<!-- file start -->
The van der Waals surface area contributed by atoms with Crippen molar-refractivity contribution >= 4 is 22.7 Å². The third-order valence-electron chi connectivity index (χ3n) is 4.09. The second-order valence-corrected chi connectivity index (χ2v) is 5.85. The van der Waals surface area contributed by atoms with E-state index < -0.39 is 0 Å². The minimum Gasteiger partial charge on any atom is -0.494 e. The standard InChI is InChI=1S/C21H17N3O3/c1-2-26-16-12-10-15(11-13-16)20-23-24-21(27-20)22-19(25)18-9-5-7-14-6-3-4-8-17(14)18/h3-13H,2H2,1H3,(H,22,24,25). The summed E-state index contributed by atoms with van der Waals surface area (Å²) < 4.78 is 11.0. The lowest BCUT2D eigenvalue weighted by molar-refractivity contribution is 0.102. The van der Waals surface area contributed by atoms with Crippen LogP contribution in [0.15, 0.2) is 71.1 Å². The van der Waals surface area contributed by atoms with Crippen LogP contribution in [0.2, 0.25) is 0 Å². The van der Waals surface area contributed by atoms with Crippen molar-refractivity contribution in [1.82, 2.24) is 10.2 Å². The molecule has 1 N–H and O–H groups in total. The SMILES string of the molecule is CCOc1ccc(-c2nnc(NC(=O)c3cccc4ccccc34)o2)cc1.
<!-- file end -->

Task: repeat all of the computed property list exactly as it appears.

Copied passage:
The van der Waals surface area contributed by atoms with Crippen molar-refractivity contribution >= 4 is 22.7 Å². The third-order valence-electron chi connectivity index (χ3n) is 4.09. The second-order valence-corrected chi connectivity index (χ2v) is 5.85. The van der Waals surface area contributed by atoms with E-state index < -0.39 is 0 Å². The minimum Gasteiger partial charge on any atom is -0.494 e. The standard InChI is InChI=1S/C21H17N3O3/c1-2-26-16-12-10-15(11-13-16)20-23-24-21(27-20)22-19(25)18-9-5-7-14-6-3-4-8-17(14)18/h3-13H,2H2,1H3,(H,22,24,25). The summed E-state index contributed by atoms with van der Waals surface area (Å²) < 4.78 is 11.0. The lowest BCUT2D eigenvalue weighted by molar-refractivity contribution is 0.102. The van der Waals surface area contributed by atoms with Crippen LogP contribution in [0.15, 0.2) is 71.1 Å². The van der Waals surface area contributed by atoms with Crippen LogP contribution in [0.2, 0.25) is 0 Å². The van der Waals surface area contributed by atoms with Crippen molar-refractivity contribution in [1.82, 2.24) is 10.2 Å². The molecule has 1 N–H and O–H groups in total. The SMILES string of the molecule is CCOc1ccc(-c2nnc(NC(=O)c3cccc4ccccc34)o2)cc1.